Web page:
By Lucia Tyler Ph.D., Certified Educational Planner---Tyler Admissions Consulting

Standardized test scores are a key part of the college application process. But how should students decide whether to take the SAT or the ACT?

To help choose between these two tests, students should become familiar with the differences between them. They should also take some practice SAT and ACT tests to see whether they score better on one or the other. 

These sample tests can be accessed through guidebooks, published by the companies that run the tests: The Official SAT Study Guide and The Real ACT Prep Guide. Students should then spend at least six weeks studying for the test they feel they will perform better on.

As they try the SAT and ACT, here are some of major differences students will find between them:

1. The ACT Uses More Direct Questions
The questions on the ACT are more straightforward and direct and are similar to tests given in high school. Questions on the SAT, however, are trickier and require students to integrate various aspects of their knowledge base. The SAT is more like college testing.

2. The ACT Includes a Science Section
The ACT has a science section, while the SAT does not. The science portion of the ACT, however, does not require students to answer specific questions from memory about biology, chemistry or physics. What it does is ask students to interpret data from graphics and charts to extract the answer to a question. 

3. The SAT has more difficult vocabulary
The SAT has sentence completion questions where you must supply the word from choices given.  In addition, the use of vocabulary in reading selections is more advanced even though the paragraphs are often shorter than those on the ACT.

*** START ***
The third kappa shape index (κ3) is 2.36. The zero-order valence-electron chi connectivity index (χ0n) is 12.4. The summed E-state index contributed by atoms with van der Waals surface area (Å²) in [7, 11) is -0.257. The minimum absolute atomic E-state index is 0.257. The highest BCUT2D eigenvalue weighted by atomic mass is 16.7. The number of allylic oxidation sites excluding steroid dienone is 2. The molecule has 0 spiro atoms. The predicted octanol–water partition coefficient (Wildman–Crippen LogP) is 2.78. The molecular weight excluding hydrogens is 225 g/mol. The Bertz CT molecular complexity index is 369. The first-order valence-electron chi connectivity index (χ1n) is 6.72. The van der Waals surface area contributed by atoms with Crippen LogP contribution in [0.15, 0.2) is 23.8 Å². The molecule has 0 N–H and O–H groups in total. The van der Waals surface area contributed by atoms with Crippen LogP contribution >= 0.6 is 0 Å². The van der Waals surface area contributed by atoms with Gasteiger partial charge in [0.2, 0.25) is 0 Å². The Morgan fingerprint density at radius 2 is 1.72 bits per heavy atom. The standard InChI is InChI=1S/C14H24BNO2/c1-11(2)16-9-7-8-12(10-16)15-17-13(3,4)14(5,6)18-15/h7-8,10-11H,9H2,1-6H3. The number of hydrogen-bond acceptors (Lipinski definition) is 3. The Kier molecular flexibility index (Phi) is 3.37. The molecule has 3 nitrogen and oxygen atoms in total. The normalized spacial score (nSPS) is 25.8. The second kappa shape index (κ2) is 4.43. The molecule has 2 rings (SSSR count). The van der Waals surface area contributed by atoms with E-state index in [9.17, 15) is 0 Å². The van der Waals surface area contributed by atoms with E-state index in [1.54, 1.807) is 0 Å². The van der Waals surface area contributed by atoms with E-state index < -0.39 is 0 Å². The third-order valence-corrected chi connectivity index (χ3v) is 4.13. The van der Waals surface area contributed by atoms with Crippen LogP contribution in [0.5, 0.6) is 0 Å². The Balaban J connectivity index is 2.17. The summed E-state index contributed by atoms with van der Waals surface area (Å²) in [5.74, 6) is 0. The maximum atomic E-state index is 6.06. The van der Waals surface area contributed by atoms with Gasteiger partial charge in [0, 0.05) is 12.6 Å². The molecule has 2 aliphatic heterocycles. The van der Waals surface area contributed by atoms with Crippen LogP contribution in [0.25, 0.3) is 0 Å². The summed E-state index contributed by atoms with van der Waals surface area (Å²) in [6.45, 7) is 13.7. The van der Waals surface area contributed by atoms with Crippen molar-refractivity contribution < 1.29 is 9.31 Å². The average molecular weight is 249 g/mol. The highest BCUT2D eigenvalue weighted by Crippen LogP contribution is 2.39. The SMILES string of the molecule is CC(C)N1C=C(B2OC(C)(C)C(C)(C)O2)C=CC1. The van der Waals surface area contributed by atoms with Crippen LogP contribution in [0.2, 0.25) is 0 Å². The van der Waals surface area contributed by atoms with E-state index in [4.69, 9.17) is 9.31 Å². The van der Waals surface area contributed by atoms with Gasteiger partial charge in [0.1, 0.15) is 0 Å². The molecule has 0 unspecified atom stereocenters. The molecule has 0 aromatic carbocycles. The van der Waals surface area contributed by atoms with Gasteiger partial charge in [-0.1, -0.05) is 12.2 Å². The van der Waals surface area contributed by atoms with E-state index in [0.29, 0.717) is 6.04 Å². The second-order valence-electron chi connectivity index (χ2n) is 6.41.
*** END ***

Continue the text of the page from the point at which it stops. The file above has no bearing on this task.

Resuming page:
4. The Essay is Optional on the ACT
While the essay section is required on the SAT, writing an essay is optional on the ACT. Students should sign up for the writing section on the ACT, however, because many colleges and universities require it.

5. The ACT Math Section Includes Trigonometry
The ACT includes more advanced mathematical concepts, including trigonometry, while the SAT doesn't go beyond algebra. Another difference is that the SAT gives students the mathematical formulas, while the ACT expects students to have them in memory.

6. Pace of the Test
The ACT has five long sections, while the SAT has 10 short sections. The ACT moves faster, while the SAT gives students more time per question. The ACT takes 3 hours and 25 minutes; the SAT takes 3 hours and 45 minutes.

7. The SAT is Super-scored
Many schools super-score the SAT, which means that they take students' best verbal and math scores and put them together. A much smaller group of colleges super-scores the ACT. Most colleges use a composite score for all of the sections. A perfect score on the SAT is 2400 (800 each for the math, verbal and essay), and 36 for the ACT.
Whichever test students choose, they should start taking the SAT or ACT in the winter of junior year. I recommend that students take the test each test once and then take the preferred test an additional time or two. Statistics from Princeton Review and Peterson’s Publishing show that after taking the tests three times, most students show little improvement in their score. In addition, some colleges frown upon repeated testing beyond three sessions.

8.  Score Choice
Students sometimes worry about doing badly on a test that is sent to colleges if they know that they suffer from text anxiety. Currently, only the ACT has true score choice for all colleges. The student has control over which ACT scores to send to colleges.

The SAT has a complicated policy on score choice.  For a fee, you can choose score choice and select the SAT scores to send.  However, a group of highly selective colleges will ask to see all of your SAT scores regardless of your score choice selection.